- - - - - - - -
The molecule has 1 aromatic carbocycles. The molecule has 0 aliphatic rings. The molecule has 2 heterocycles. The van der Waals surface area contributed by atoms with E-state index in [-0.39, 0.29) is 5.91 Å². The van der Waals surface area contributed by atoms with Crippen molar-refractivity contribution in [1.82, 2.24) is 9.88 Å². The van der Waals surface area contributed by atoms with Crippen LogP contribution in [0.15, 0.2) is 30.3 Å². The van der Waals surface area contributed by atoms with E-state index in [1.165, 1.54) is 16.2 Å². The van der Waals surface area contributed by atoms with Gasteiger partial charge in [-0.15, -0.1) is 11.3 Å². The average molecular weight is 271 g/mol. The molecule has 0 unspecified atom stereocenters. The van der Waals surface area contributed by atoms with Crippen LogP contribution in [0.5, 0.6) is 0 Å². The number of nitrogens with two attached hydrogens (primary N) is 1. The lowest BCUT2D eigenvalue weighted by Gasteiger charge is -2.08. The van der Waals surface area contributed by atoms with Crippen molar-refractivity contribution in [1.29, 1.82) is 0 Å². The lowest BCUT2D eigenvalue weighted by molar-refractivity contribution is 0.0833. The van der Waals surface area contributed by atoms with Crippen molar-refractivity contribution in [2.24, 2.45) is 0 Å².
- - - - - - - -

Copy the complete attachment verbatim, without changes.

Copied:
The molecule has 1 aromatic carbocycles. The molecule has 0 aliphatic rings. The molecule has 2 heterocycles. The van der Waals surface area contributed by atoms with E-state index in [-0.39, 0.29) is 5.91 Å². The van der Waals surface area contributed by atoms with Crippen molar-refractivity contribution in [1.82, 2.24) is 9.88 Å². The van der Waals surface area contributed by atoms with Crippen LogP contribution in [0.15, 0.2) is 30.3 Å². The van der Waals surface area contributed by atoms with E-state index in [1.165, 1.54) is 16.2 Å². The van der Waals surface area contributed by atoms with Gasteiger partial charge in [-0.15, -0.1) is 11.3 Å². The average molecular weight is 271 g/mol. The molecule has 0 unspecified atom stereocenters. The van der Waals surface area contributed by atoms with Crippen LogP contribution in [0.5, 0.6) is 0 Å². The number of nitrogens with two attached hydrogens (primary N) is 1. The lowest BCUT2D eigenvalue weighted by Gasteiger charge is -2.08. The van der Waals surface area contributed by atoms with Crippen molar-refractivity contribution in [1.29, 1.82) is 0 Å². The lowest BCUT2D eigenvalue weighted by molar-refractivity contribution is 0.0833. The van der Waals surface area contributed by atoms with Crippen molar-refractivity contribution in [2.24, 2.45) is 0 Å².